Adam Thomson in Mexico City reports for the Financial Times:
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When it first opened in 1986, the Drugs Museum at the Defence Ministry in Mexico City was a humble, one-room affair with few exhibits and even fewer visitors. Today, it is running out of space.
Three years after President Felipe Calderón declared an all-out war against Mexico’s drugs cartels and hundreds of seizures later, every inch of the museum’s walls are covered with photographs and memorabilia of drugs busts, and its display cabinets are bursting with narco-bling.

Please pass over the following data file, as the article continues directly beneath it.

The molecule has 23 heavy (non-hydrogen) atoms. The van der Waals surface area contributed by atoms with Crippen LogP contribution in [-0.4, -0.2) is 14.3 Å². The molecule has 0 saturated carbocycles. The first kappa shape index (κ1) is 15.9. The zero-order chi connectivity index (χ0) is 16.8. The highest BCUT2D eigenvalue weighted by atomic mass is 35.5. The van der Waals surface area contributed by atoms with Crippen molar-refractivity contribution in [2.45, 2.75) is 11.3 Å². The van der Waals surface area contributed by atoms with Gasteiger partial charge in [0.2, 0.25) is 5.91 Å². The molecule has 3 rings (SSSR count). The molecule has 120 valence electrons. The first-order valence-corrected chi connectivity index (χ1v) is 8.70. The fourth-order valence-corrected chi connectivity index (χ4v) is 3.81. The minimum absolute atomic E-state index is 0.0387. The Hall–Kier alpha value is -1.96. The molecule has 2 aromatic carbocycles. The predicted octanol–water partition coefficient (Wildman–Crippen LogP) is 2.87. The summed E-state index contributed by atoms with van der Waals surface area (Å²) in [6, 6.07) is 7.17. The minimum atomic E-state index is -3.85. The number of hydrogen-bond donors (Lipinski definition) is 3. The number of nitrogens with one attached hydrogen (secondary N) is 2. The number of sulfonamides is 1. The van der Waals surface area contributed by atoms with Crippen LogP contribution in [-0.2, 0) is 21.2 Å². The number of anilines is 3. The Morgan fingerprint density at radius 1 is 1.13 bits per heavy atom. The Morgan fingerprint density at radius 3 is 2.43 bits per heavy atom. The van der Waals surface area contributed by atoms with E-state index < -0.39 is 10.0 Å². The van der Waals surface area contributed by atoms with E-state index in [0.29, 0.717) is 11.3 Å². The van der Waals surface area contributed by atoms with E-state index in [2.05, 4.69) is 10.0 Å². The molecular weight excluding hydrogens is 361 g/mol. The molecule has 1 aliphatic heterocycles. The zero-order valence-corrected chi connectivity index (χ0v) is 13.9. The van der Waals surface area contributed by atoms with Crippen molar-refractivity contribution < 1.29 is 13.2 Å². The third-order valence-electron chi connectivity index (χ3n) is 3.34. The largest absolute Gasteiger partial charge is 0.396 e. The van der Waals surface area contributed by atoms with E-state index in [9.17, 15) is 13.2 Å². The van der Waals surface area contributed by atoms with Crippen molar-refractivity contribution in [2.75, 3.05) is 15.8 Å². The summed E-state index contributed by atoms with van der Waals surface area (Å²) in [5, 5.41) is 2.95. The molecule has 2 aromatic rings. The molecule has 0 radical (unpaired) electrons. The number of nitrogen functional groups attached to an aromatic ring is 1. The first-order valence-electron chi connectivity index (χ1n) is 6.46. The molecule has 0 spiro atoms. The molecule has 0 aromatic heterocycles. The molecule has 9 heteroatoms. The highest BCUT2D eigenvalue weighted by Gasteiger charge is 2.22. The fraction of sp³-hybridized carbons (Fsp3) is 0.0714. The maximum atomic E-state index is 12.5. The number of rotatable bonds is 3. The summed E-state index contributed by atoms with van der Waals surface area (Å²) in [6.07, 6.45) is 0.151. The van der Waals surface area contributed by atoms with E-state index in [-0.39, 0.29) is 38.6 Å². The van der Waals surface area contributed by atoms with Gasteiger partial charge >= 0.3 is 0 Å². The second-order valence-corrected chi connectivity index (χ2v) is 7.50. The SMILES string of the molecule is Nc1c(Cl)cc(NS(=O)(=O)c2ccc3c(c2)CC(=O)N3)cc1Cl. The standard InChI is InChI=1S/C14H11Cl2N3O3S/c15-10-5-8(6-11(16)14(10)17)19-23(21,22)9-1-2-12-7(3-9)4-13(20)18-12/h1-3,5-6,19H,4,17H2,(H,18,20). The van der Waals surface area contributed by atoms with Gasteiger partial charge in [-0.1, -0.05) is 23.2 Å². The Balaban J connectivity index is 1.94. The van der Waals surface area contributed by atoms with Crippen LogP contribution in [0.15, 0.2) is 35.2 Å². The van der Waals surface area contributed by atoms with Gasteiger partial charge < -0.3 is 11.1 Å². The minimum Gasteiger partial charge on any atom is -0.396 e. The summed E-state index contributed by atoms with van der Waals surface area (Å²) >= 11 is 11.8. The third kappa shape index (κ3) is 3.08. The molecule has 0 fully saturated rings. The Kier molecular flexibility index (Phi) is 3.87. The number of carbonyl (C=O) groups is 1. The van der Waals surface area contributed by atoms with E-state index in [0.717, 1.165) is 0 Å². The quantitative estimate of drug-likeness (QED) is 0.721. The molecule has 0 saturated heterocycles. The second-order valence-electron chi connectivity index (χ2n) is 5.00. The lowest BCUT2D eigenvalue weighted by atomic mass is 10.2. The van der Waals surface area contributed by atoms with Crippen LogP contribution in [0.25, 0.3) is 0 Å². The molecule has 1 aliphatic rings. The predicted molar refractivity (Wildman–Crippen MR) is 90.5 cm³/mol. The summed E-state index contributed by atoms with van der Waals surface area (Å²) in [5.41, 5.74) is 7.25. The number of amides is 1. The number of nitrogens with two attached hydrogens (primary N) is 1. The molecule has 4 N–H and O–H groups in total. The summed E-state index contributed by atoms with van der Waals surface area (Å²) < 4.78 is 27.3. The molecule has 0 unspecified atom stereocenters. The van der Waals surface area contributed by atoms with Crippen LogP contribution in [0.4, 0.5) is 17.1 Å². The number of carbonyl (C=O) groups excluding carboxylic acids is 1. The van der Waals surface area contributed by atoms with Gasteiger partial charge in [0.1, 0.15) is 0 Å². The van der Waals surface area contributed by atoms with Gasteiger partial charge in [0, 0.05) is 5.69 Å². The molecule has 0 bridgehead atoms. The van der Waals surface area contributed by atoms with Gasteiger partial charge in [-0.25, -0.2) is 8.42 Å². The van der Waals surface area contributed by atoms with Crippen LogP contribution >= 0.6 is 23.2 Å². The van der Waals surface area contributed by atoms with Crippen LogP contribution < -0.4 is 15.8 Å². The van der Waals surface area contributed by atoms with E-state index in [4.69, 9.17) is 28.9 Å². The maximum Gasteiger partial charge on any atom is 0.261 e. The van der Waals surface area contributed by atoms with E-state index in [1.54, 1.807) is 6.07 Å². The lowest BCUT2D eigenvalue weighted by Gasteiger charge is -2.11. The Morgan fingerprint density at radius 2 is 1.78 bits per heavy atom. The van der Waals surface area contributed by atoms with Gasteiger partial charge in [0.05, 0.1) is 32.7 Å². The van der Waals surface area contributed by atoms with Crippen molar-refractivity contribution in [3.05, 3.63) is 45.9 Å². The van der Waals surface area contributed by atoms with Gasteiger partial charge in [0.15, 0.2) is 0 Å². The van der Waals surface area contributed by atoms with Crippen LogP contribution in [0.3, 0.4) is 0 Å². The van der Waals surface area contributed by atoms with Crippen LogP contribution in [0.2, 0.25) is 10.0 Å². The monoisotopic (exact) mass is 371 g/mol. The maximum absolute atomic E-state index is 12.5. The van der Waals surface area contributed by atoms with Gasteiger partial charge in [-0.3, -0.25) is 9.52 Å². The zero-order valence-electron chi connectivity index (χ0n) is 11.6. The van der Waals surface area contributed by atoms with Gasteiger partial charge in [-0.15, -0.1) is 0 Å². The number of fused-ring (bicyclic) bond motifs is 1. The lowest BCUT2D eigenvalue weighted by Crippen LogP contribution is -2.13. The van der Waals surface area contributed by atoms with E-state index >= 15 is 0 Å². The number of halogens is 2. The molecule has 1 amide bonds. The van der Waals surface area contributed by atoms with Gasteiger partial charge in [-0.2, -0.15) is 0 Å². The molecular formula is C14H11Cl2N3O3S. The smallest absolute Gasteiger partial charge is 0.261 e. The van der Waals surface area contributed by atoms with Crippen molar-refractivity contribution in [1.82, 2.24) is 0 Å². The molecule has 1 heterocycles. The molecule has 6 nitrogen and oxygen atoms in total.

“We have run out of space,” admits Captain Claudio Montane, the museum’s curator. “The collection continues to grow but there is no more room to show it.”
A flurry of glitzy seizures this year has added even more pressure to the already-cramped exhibition. Take the 12 pistols that entered the collection last month and once belonged to Héctor Manuel Sauceda Gamboa, a trafficker who died in February in a hail of bullets during a shoot-out with police and military.